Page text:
Biden-Trump 2024 Rematch Is Almost Certain. Polls Indicate Different Result

A 2024 rematch between President Joe Biden and former President Donald Trump seems almost certain as both men have indicated their intention to run again in two years. But recent polling suggests there could be a different result.

While neither Biden nor Trump has made any official announcement about a presidential campaign, Trump has all but confirmed that he will seek another term in the Oval Office.

"Well, in my own mind, I've already made that decision, so nothing factors in anymore. In my own mind, I've already made that decision," Trump told New York magazine on July 14.

He added that "my big decision will be whether I go before or after," apparently referring to the upcoming 2022 midterm elections.

The White House has repeatedly said it's Biden's intention to seek another term, and that resolve may be re-enforced if Trump makes a formal move.

Ted Kaufman, a longtime confidante of Biden, told The Washington Post in an article published on Tuesday that "he does feel like he's the best option" against Trump.

"But the primary thing is, how will he feel if he doesn't do it and if Trump gets elected president? ... 'This would be very, very bad for the country, and did I do all I could to stop this from happening?'" Kaufman said.

Though a rematch now seems more likely than not, recent polls show Biden could potentially lose in a 2024 contest against Trump.

Donald Trump and Joe Biden
In this combination image, former U.S. President Donald Trump (left) speaks during the American Freedom Tour at the Austin Convention Center on May 14, 2022 in Austin, Texas, and U.S. President Joe Biden takes notes while an usher serves coffee during the Jeddah Security and Development Summit (GCC+3) at a hotel in Saudi Arabia's Red Sea coastal city of Jeddah on July 16, 2022. Trump and Biden could be heading for a rematch in 2024. Getty

The president won in 2020 despite unfounded claims of fraud and other irregularities levied by Trump and some of his allies. Biden won 51.3 percent of the popular vote in 2020, while Trump won 46.9 percent.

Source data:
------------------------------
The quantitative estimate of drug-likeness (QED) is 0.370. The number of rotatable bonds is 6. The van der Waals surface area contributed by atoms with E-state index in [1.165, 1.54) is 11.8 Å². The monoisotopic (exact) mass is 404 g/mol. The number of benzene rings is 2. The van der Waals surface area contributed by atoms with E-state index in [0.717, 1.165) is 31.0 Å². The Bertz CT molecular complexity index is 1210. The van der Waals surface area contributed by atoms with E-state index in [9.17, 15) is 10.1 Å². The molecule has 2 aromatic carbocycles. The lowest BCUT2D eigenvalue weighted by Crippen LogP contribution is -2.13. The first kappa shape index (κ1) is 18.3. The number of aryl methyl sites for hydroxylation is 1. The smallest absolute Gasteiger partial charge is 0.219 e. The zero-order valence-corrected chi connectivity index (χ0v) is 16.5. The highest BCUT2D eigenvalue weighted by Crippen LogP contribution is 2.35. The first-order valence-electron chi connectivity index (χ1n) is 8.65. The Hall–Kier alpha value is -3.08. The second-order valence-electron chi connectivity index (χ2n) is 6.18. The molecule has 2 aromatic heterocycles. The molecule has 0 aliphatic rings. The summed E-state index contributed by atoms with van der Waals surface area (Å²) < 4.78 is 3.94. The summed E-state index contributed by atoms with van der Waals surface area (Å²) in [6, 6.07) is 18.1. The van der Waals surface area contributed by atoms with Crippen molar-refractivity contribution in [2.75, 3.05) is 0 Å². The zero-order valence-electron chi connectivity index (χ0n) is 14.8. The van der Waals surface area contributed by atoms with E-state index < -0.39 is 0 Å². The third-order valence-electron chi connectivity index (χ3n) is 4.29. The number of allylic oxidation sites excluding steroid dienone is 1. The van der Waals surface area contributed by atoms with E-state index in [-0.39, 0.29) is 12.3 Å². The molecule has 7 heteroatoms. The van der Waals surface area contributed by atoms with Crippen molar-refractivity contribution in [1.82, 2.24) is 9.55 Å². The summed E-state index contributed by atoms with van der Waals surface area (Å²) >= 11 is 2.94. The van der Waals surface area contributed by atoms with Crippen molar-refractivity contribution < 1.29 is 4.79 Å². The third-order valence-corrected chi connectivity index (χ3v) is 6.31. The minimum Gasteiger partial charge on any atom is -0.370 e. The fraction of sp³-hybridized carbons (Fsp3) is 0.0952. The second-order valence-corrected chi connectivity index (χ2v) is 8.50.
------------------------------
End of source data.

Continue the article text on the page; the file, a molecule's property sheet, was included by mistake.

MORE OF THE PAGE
Recent polls show a much closer race.

A Trafalgar Group poll conducted from July 11 to 14 showed Trump would defeat Biden in 2024, with the former president enjoying 47.9 percent support to Biden's 42.6 percent. That poll surveyed 1,085 likely general election voters.

A YouGov poll from July 8 to 11 among 1,261 registered voters showed Biden with a slight lead of 44 percent to Trump's 43 percent. But among 1,672 adults surveyed, Trump beat Biden with 40 percent to the president's 39 percent.

A Redfield & Wilton Strategies poll conducted on July 9 showed a similar result. Among the 1,078 likely voters surveyed, Trump enjoyed 43 percent support and Biden 41 percent.

Among 1,500 registered voters in the same poll, Trump had 36 percent and Biden enjoyed 33 percent support.

A Siena College/The New York Times Upshot poll from July 5 to 7 was better news for Biden as he led Trump with 44 percent to the Republican's 41 percent. That poll surveyed 849 registered voters.

The most recent polling, therefore, paints a mixed picture. But the figures seem concerning for Biden, especially considering his stubbornly low-approval rating.

Poll tracker FiveThirtyEight's analysis gave Biden an approval rating of just 38.6 percent as of Tuesday, while disapproval of the president was at 55.7 percent.

The next presidential election cycle won't really begin until the first primary contests in early 2024, though announcements may be expected in late 2023. If Trump decides to make a formal announcement this year, he could upend the process and potentially force Biden's hand.

Newsweek has asked the White House and former President Trump's office for comment.